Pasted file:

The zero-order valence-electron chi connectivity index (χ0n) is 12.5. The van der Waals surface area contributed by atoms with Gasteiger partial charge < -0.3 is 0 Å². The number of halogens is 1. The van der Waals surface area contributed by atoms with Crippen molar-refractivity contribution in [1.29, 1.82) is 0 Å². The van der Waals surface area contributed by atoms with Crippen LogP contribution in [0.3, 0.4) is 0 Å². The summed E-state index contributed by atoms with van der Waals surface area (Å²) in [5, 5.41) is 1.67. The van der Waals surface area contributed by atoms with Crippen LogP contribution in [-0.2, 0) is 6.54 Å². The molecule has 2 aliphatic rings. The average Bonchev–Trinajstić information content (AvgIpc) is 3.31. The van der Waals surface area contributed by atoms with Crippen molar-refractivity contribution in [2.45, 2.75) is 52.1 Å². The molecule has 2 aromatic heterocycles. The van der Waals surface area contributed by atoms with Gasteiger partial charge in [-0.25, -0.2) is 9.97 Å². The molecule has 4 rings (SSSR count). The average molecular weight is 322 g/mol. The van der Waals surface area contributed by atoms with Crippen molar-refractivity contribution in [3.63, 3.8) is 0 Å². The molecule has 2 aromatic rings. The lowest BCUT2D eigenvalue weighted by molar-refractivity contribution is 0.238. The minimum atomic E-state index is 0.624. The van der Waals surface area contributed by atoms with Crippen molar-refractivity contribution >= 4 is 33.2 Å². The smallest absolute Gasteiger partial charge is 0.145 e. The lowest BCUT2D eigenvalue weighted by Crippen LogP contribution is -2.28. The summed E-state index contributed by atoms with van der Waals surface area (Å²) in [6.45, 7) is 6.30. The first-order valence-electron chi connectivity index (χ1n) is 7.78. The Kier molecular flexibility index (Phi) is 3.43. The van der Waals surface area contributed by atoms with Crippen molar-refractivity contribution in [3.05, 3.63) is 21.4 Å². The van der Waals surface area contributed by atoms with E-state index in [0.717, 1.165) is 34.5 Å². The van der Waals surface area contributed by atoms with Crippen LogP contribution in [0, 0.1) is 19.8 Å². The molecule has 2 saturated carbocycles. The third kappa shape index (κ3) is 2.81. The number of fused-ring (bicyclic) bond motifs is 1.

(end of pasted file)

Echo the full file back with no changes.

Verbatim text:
The zero-order valence-electron chi connectivity index (χ0n) is 12.5. The van der Waals surface area contributed by atoms with Gasteiger partial charge < -0.3 is 0 Å². The number of halogens is 1. The van der Waals surface area contributed by atoms with Crippen molar-refractivity contribution in [1.29, 1.82) is 0 Å². The van der Waals surface area contributed by atoms with Crippen LogP contribution in [0.3, 0.4) is 0 Å². The summed E-state index contributed by atoms with van der Waals surface area (Å²) in [5, 5.41) is 1.67. The van der Waals surface area contributed by atoms with Crippen LogP contribution in [-0.2, 0) is 6.54 Å². The molecule has 2 aliphatic rings. The average Bonchev–Trinajstić information content (AvgIpc) is 3.31. The van der Waals surface area contributed by atoms with Crippen molar-refractivity contribution in [2.45, 2.75) is 52.1 Å². The molecule has 2 aromatic heterocycles. The van der Waals surface area contributed by atoms with Gasteiger partial charge in [-0.25, -0.2) is 9.97 Å². The molecule has 4 rings (SSSR count). The average molecular weight is 322 g/mol. The van der Waals surface area contributed by atoms with Crippen molar-refractivity contribution in [3.63, 3.8) is 0 Å². The molecule has 2 aromatic rings. The lowest BCUT2D eigenvalue weighted by molar-refractivity contribution is 0.238. The minimum atomic E-state index is 0.624. The van der Waals surface area contributed by atoms with Crippen molar-refractivity contribution >= 4 is 33.2 Å². The smallest absolute Gasteiger partial charge is 0.145 e. The lowest BCUT2D eigenvalue weighted by Crippen LogP contribution is -2.28. The summed E-state index contributed by atoms with van der Waals surface area (Å²) in [6.45, 7) is 6.30. The first-order valence-electron chi connectivity index (χ1n) is 7.78. The Kier molecular flexibility index (Phi) is 3.43. The van der Waals surface area contributed by atoms with Crippen molar-refractivity contribution in [3.05, 3.63) is 21.4 Å². The van der Waals surface area contributed by atoms with E-state index in [0.717, 1.165) is 34.5 Å². The van der Waals surface area contributed by atoms with Crippen LogP contribution in [0, 0.1) is 19.8 Å². The molecule has 2 saturated carbocycles. The third kappa shape index (κ3) is 2.81. The number of fused-ring (bicyclic) bond motifs is 1.